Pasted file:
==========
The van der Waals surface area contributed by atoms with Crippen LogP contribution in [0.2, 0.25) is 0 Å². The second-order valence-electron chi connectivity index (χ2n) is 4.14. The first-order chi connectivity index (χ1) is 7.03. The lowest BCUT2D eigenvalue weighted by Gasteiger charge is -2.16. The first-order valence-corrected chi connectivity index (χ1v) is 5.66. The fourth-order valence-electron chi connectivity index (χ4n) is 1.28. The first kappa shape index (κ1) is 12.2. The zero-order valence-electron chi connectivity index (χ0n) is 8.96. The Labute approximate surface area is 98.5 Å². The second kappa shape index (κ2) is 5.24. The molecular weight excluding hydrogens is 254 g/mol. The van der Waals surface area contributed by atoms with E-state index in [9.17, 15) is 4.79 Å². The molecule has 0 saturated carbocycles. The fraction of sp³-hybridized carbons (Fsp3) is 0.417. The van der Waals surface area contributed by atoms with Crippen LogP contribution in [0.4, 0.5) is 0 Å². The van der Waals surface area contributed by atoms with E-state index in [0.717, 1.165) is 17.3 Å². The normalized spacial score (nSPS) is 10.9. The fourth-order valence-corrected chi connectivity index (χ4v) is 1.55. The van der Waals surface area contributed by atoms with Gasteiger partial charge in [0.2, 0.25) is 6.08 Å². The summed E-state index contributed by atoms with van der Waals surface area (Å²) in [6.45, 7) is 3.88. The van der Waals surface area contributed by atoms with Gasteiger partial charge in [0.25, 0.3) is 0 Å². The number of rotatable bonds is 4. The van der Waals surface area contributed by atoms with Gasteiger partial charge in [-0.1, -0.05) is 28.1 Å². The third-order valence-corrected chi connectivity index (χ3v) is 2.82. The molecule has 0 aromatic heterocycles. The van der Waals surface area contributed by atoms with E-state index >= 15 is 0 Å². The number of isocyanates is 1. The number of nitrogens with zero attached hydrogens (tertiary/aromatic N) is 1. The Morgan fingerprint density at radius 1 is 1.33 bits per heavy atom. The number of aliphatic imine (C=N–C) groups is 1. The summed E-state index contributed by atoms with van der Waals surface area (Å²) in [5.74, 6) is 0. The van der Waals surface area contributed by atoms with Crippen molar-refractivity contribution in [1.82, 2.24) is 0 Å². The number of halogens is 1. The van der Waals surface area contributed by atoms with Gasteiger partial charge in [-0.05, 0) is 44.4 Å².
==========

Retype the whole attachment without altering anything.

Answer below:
The van der Waals surface area contributed by atoms with Crippen LogP contribution in [0.2, 0.25) is 0 Å². The second-order valence-electron chi connectivity index (χ2n) is 4.14. The first-order chi connectivity index (χ1) is 7.03. The lowest BCUT2D eigenvalue weighted by Gasteiger charge is -2.16. The first-order valence-corrected chi connectivity index (χ1v) is 5.66. The fourth-order valence-electron chi connectivity index (χ4n) is 1.28. The first kappa shape index (κ1) is 12.2. The zero-order valence-electron chi connectivity index (χ0n) is 8.96. The Labute approximate surface area is 98.5 Å². The second kappa shape index (κ2) is 5.24. The molecular weight excluding hydrogens is 254 g/mol. The van der Waals surface area contributed by atoms with E-state index in [9.17, 15) is 4.79 Å². The molecule has 0 saturated carbocycles. The fraction of sp³-hybridized carbons (Fsp3) is 0.417. The van der Waals surface area contributed by atoms with Crippen LogP contribution in [0.4, 0.5) is 0 Å². The van der Waals surface area contributed by atoms with E-state index in [0.717, 1.165) is 17.3 Å². The normalized spacial score (nSPS) is 10.9. The fourth-order valence-corrected chi connectivity index (χ4v) is 1.55. The van der Waals surface area contributed by atoms with Gasteiger partial charge in [0.2, 0.25) is 6.08 Å². The summed E-state index contributed by atoms with van der Waals surface area (Å²) in [6.45, 7) is 3.88. The van der Waals surface area contributed by atoms with Gasteiger partial charge in [0.25, 0.3) is 0 Å². The number of rotatable bonds is 4. The van der Waals surface area contributed by atoms with Gasteiger partial charge in [-0.1, -0.05) is 28.1 Å². The third-order valence-corrected chi connectivity index (χ3v) is 2.82. The molecule has 0 aromatic heterocycles. The van der Waals surface area contributed by atoms with E-state index >= 15 is 0 Å². The number of isocyanates is 1. The number of nitrogens with zero attached hydrogens (tertiary/aromatic N) is 1. The Morgan fingerprint density at radius 1 is 1.33 bits per heavy atom. The number of aliphatic imine (C=N–C) groups is 1. The summed E-state index contributed by atoms with van der Waals surface area (Å²) in [5.74, 6) is 0. The van der Waals surface area contributed by atoms with Crippen molar-refractivity contribution in [1.82, 2.24) is 0 Å². The number of halogens is 1. The van der Waals surface area contributed by atoms with Gasteiger partial charge in [-0.05, 0) is 44.4 Å².